Hi Cheryl,
The volume of a pyramid is
^{1}/_{3} (area of the base) (height)
I don't know a nice way to prove this without using calculus. You can see what I did for a particular situation in the answer given to Becky who asked a similar question.
For the surface area I am going to assume that the base is a rectangle (not necessarily a square) and the apex of the pyramid P is directly above the centre of the base.
The surface area is the area of the rectangular base (length width) plus the areas of each of the four triangular faces. The area of a triangle is ^{1}/_{2} base height so all that remains is to find the height of each of the triangular faces. I am going to show you how to find he height of the triangular face PQR in the diagram.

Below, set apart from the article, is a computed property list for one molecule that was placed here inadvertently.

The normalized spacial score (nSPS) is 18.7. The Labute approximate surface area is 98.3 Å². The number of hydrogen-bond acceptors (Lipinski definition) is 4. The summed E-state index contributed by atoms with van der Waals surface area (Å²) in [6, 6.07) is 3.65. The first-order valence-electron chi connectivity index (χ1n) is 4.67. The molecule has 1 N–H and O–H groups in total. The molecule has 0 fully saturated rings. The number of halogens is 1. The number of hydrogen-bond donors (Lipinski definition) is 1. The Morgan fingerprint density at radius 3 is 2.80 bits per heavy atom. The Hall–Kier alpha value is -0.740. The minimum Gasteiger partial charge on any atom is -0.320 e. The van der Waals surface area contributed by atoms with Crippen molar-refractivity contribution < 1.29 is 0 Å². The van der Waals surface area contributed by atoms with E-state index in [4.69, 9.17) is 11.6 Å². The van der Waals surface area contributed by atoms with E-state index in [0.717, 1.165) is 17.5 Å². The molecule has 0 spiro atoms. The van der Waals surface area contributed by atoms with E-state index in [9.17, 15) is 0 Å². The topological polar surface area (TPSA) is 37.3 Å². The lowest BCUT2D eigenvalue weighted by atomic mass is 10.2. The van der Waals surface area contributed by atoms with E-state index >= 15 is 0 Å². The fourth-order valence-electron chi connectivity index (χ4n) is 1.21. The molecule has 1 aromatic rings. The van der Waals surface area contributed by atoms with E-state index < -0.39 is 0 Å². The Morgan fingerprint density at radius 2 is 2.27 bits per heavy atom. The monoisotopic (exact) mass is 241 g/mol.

In the diagram C is the centre of the rectangular base of the pyramid, S is the centre of the side QR of the base, h is the height of the pyramid and x is the length of the side of the base as shown. Thus the triangle PCS is a right triangle with side lengths h and ^{x}/_{2}. Thus you can use Pythagoras theorem to find the length of the hypotenuse PS which is the height of the triangle PQS. Use this height to find the area of the face PQR.
Repeat this process for the other three triangular faces. Actually they come in pairs so you only need to do this calculation twice, or if the base is a square all four triangular faces have the same area.
I hope this helps,
Penny